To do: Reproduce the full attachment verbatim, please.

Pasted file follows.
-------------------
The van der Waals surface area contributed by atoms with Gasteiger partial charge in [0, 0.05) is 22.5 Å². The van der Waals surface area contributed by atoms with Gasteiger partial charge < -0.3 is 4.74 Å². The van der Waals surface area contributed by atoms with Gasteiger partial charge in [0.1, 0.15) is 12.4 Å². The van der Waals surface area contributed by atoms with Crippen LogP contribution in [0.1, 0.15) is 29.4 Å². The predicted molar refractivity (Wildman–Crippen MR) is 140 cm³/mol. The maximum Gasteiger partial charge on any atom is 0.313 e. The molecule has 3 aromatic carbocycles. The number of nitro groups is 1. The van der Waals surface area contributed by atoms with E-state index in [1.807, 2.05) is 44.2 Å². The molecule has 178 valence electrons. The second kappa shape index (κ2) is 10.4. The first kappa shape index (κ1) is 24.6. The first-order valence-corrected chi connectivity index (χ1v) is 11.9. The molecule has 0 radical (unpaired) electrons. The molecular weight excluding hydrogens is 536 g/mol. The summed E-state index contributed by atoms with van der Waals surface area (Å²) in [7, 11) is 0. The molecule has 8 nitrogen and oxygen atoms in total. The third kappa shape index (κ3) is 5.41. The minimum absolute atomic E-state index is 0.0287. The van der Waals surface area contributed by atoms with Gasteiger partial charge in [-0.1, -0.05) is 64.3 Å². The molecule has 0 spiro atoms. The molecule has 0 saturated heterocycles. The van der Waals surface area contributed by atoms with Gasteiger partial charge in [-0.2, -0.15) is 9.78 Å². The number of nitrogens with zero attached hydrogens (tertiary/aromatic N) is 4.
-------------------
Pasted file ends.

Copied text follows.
The van der Waals surface area contributed by atoms with Gasteiger partial charge in [0, 0.05) is 22.5 Å². The van der Waals surface area contributed by atoms with Gasteiger partial charge < -0.3 is 4.74 Å². The van der Waals surface area contributed by atoms with Gasteiger partial charge in [0.1, 0.15) is 12.4 Å². The van der Waals surface area contributed by atoms with Crippen LogP contribution in [0.1, 0.15) is 29.4 Å². The predicted molar refractivity (Wildman–Crippen MR) is 140 cm³/mol. The maximum Gasteiger partial charge on any atom is 0.313 e. The molecule has 3 aromatic carbocycles. The number of nitro groups is 1. The van der Waals surface area contributed by atoms with E-state index in [1.807, 2.05) is 44.2 Å². The molecule has 178 valence electrons. The second kappa shape index (κ2) is 10.4. The first kappa shape index (κ1) is 24.6. The first-order valence-corrected chi connectivity index (χ1v) is 11.9. The molecule has 0 radical (unpaired) electrons. The molecular weight excluding hydrogens is 536 g/mol. The summed E-state index contributed by atoms with van der Waals surface area (Å²) in [7, 11) is 0. The molecule has 8 nitrogen and oxygen atoms in total. The third kappa shape index (κ3) is 5.41. The minimum absolute atomic E-state index is 0.0287. The van der Waals surface area contributed by atoms with Gasteiger partial charge in [-0.1, -0.05) is 64.3 Å². The molecule has 0 spiro atoms. The molecule has 0 saturated heterocycles. The van der Waals surface area contributed by atoms with Gasteiger partial charge in [-0.2, -0.15) is 9.78 Å². The number of nitrogens with zero attached hydrogens (tertiary/aromatic N) is 4.